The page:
Speaking at Day Camp 4 Developers on Two-Factor Auth

Well, the official announcements are making the rounds now, but the next Day Camp 4 Developers,(Master Series) will be coming up in October (the 18th) and will feature several security related talks. I’ll be one of the four folks presenting at this event and will be giving a talk about two-factor authentication. Here’s the summary:

Two-factor authentication has gotten a lot of attention lately. It’s being praised as a way to help eliminate identify theft online and already has several major companies adapting their practices to use it. Let me guide you through the world of two-factor authentication and explain some of the basic concepts and dive deeper into the associated protocols and RFCs. I’ll also show you some common implementations with standalone and web service options to get you started quickly.

Other topics that’ll be a part of this PHP Master Series (Vol 2) are:

  • Fred Alger – The OWASP Top 10 and You
  • Mike Stowe – Prison Theory of Web Development Security
  • Anthony Ferrara – Password Storage (And Hacking) in PHP

Tickets are already on sale, so you can go ahead and reserve your spot. We hope it’ll help encourage more PHP developers to get proactive about the security of their applications and expose them to some of the good practices and new ideas they can use.

Development Security isn’t an Add-on

Thanks to O’Reilly’s “DRM Day” promotion yesterday, I picked up a copy of a book I’ve been meaning to but could justify because a) full price of the ebook is around $25 USD and b) it was written back in 2003 – almost ten years old! The book, “Secure Coding: Principles and Practice” is more of an overview of things to think about when it comes to secure development and less about specific language-related tips. What’s interesting to me is that, despite the book being 10 years old, it seems like the same challenges they were facing then, we’re still facing now.

Even the introduction reinforces something I’ve been trying to advocate in the PHP community for a while now – security is not an “add on” that you can drop in at the end of the development process. Security must be a part of the planning and architecture of your applications from the beginning. If you “go back and secure things” you’re doing it wrong. Now, this doesn’t mean you have to have some kind of security review process retrofitted into your SDLC. I know of lots of teams that have their workflow down and are cranking out the code and features like there’s no tomorrow. How does a team like this start “thinking secure” without having to add a lot of extra overhead? It’s pretty easy really – all it really takes is a shift in mindset.

When most developers I know start out on problems, they ask themselves questions to figure out how to start in on their solution. They wonder about things like the “best way to do it” or “the most efficient way” to get the job done. Their minds start filling up with object structure and SOLID principles, trying to find the best solution (and maybe even technologies) for the job. To start thinking secure, all it takes is one more question:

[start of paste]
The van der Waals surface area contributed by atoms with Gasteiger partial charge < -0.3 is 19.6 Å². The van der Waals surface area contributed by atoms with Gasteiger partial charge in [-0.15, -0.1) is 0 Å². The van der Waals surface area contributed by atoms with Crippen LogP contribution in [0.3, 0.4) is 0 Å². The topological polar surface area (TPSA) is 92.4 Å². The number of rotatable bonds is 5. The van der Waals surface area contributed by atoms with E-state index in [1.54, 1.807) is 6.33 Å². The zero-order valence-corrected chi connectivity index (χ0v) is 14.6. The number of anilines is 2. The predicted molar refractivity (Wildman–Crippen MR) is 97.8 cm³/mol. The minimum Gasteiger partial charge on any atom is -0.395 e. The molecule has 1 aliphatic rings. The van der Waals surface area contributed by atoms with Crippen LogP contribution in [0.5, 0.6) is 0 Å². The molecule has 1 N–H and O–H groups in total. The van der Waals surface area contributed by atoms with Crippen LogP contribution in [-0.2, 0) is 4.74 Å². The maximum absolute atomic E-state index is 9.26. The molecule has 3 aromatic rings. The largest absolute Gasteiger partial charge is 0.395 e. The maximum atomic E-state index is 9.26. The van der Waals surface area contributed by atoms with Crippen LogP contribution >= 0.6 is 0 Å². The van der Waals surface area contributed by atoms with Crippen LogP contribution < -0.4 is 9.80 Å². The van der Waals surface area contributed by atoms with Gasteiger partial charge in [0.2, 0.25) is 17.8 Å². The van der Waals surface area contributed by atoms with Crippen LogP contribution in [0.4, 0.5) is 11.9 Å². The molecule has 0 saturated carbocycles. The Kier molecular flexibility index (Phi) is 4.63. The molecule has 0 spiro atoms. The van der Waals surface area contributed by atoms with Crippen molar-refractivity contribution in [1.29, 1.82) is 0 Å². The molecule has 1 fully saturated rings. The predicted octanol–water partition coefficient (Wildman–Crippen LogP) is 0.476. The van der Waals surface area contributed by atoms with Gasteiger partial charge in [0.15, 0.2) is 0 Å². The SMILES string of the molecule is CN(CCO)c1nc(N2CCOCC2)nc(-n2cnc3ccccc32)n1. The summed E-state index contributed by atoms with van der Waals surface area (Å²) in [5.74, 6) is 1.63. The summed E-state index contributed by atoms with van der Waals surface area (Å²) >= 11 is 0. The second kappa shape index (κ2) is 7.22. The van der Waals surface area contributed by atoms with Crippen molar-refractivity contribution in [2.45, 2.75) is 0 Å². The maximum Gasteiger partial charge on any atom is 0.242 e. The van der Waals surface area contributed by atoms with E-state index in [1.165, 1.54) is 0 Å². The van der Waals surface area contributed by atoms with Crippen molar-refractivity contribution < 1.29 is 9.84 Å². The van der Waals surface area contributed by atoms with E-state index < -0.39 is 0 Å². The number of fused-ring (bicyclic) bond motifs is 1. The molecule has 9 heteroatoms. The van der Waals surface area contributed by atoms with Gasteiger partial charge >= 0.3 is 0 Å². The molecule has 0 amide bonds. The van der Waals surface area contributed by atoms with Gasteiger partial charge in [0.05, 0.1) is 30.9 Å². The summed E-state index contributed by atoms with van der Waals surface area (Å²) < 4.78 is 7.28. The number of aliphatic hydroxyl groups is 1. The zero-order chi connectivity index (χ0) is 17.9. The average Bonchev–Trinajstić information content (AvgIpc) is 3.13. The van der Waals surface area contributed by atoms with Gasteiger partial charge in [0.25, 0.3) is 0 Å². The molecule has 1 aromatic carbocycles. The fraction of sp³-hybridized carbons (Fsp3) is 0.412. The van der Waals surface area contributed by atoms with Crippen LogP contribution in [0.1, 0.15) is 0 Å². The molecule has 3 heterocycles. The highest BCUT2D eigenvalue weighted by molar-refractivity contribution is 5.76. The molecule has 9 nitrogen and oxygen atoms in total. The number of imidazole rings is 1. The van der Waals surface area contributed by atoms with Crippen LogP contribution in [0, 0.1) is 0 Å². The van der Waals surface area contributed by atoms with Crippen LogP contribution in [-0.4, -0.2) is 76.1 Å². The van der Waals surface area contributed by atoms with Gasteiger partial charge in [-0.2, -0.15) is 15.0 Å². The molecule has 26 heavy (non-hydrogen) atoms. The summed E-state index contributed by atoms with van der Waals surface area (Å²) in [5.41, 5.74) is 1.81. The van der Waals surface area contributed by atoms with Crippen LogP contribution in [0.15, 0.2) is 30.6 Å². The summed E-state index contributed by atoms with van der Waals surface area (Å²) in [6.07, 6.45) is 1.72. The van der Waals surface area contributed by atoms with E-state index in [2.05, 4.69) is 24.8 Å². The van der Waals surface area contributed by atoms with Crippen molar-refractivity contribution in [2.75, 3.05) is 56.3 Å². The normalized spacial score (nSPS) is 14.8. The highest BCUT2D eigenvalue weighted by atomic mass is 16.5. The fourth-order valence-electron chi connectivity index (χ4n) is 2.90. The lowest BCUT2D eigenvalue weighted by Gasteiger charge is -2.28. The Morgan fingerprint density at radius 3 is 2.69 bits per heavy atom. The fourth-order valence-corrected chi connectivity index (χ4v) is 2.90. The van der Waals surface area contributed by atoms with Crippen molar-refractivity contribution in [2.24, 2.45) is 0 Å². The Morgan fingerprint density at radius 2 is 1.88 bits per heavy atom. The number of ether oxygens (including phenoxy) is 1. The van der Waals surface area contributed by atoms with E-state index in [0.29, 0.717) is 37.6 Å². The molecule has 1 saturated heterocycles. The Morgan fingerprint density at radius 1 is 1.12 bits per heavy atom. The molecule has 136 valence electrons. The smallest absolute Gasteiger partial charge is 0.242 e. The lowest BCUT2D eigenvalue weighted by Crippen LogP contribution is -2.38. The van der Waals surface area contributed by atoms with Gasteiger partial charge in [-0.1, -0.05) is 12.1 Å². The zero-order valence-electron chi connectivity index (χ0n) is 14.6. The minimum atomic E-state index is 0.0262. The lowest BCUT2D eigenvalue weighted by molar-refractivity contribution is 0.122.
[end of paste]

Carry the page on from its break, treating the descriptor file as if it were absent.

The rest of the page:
How can I break this?

Easy, right? Well, like anything else in development, one question always leads to at least 10 more. This one simple question sets you down the right path, though. It’s too easy to get focused on making things work and writing up unit tests that pass when everything’s good. I want to challenge you as a developer to do one thing in your next project. I want you to take a step back from the code – maybe grab a fellow developer to help – and look at the application from the outside and determine what could be exploited and where (the “attack surface“). A lot of times this is easier when you’re not neck deep in the code, so if you have doubts, find an outsider.

Here’s some related websec.io articles I hope can help get you in the right state of mind as you work to integrate secure principles into your development. There’s lots of other topics in there that devs would find useful, but this will get you started:

Let’s all help make the integration of security and development a thing of the past. Then, ten years down the line, people wil be reading books from 2013 and wonder what it was like “before”. :)

Upcoming Conference Speaking

I’ll be speaking at two upcoming PHP-related events – all of the talks will be discussing PHP and general development security topics.

First up is ConFoo (Feb 25th-March 1st in Montreal, Canada) where I’ll be presenting two sessions:

  • Beyond the Basics: Security with PHP
    You’ve seen some of the basics of securing your application – validating input, filtering output and the like. Let me take you a step further into more advanced security in PHP. Protecting your application from things like XML injection, insecure sessions & upload issues can be tricky. This session is a how-to on keeping your app safe.

  • Writing Secure PHP Applications